- US-Bulgarian politician hires lobbying help as party takes on prime minister
- Capitol Counsel takes over Turkey account from Greenberg Traurig
- Bahrain embassy unveils Iran deal talking points
- Mercury lobbies on Sudan terror lawsuit
- Serbia, Ukraine trade groups pick up ex-SFRC staffer
- UAE extends UN lobbying contract
US-Bulgarian politician hires lobbying help as party takes on prime minister
A US-based co-leader of a new Bulgarian party has hired a US lobbying firm amid deepening US attention to political developments in the Balkan country.
Pavel Valnev, a Chicago-based Bulgarian-American entrepreneur and deputy leader of the center-right Republicans for Bulgaria party has hired Yorktown Solutions for $300,000 for six months. The contract was effective Dec. 9.
Republicans for Bulgaria is a new splinter party launched by former parliamentary leader and interior minister Tsvetan Tsvetanov. The center-right party is campaigning on a pro-western platform.
Valnev is the latest in a string of Bulgarian actors who have signed up to lobby the US government in recent months.
Several Bulgarian business owners are drawing attention to alleged corruption in the country. Meanwhile the law firm representing one of the targets of their ire, parliamentarian Delyan Peevski, just retained its own lobby firm earlier this month.
Read the story here.
New lobbying filings
Sudan (domestic): Los Angeles-based law firm Gibson, Dunn & Crutcher has hired Mercury Public Affairs to lobby for compensation for the victims of the 1998 embassy bombings in East Africa. Lobbying on the account is Mercury partner Michael Soliman, a former state director to Sen. Robert Menendez (D-N.J.), the top Democrat on the Senate Foreign Relations Committee. Gibson Dunn itself registered to lobby on the issue in July. President Donald Trump agreed to remove Sudan from the US list of state sponsors of terrorism in October in exchange for the country setting aside $335 million in payments to American terrorism and their families. The US embassies in Kenya and Tanzania were attacks by al-Qaida while Osama bin Laden was living in Sudan.
China: Ruder Finn has registered account supervisor Katie Caughman on its contract with Chinese telecommunications giant Huawei‘s US subsidiary in Plano, Texas. New York-based Ruder Finn, which has co-headquarters in China, signed a $1.45 million contract with Huawei Technologies USA at the end of October for “strategic counsel, media relations, analyst relations, data insights, content strategy and policy communications.” The year-long contract was effective Nov. 1 and automatically renews for another year unless terminated by one of the parties.
South Korea: The Korea International Trade Association in New York received $557,000 from its parent in Seoul during the six months through November to hold trade-related events and conduct research and legal consulting. The office notably co-hosted a Sept. 10 webinar on suggestions for Korean companies dealing with US export controls on Chinese telecommunications giant Huawei and a Nov. 24 webinar on “US Trade Policy after the 2020 Presidential Election,” which examined the “outlook for US trade remedies and policy after the 2020 Presidential Election & Covid-19 Pandemic.” During the period the trade association also paid its subcontractors and lawyers the following amounts:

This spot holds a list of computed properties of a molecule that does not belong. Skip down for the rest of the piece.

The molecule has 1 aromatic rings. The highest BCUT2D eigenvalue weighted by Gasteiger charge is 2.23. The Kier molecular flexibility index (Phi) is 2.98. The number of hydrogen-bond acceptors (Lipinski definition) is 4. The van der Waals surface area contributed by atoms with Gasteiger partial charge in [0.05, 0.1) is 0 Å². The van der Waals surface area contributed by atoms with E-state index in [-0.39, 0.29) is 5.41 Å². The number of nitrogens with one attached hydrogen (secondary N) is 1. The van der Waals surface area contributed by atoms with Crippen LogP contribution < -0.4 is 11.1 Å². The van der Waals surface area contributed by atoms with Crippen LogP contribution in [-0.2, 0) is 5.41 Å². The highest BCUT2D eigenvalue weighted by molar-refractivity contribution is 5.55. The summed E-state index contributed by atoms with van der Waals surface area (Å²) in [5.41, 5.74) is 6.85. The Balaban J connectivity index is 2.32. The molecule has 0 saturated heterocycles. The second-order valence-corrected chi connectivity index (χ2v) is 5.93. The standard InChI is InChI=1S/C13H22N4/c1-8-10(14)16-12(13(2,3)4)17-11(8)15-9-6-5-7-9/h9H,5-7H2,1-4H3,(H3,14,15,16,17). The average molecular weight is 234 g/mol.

- Thomas Capital Partners: $71,000;
- K&L Gates: $57,000; and
- Arnold & Porter: $25,000.
Serbia: Yorktown Solutions has registered former Senate Foreign Relations Committee (SFRC) Democratic staffer Brittany Beaulieu on its account with the Chamber of Commerce and Industry of Serbia. The firm led by former Republican SFRC staffer and Sen. Ted Cruz (R-Texas) presidential campaign adviser Daniel Vajdich renewed its contract with the chamber for another year in November for $400,000.
Ukraine: Yorktown Solutions has registered former Senate Foreign Relations Committee (SFRC) Democratic staffer Brittany Beaulieu on its account with the Ukrainian energy industry. The firm led by former Republican SFRC staffer and Sen. Ted Cruz (R-Texas) presidential campaign adviser Daniel Vajdich signed a $960,000 contract for 2020 in January with the Federation of Employers of the Oil and Gas Industry to lobby against Russia’s Nord Stream 2 pipeline to western Europe. Ukraine’s natural gas industry is dominated by national oil and gas company Naftogaz, which Yorktown previously lobbied for through 2018.
Bahrain: The Embassy of Bahrain is lobbying for a seat at the table in any efforts by the incoming Joe Biden administration to restart nuclear talks with Iran following the Donald Trump administration’s exit from the 2015 nuclear deal. “The Kingdom of Bahrain believes that the Biden administration can succeed in changing Iran’s behavior through comprehensive actions that involve the entire Gulf region,” the embassy said in a position statement disseminated by BGR Government Affairs. Here are the talking points from the embassy :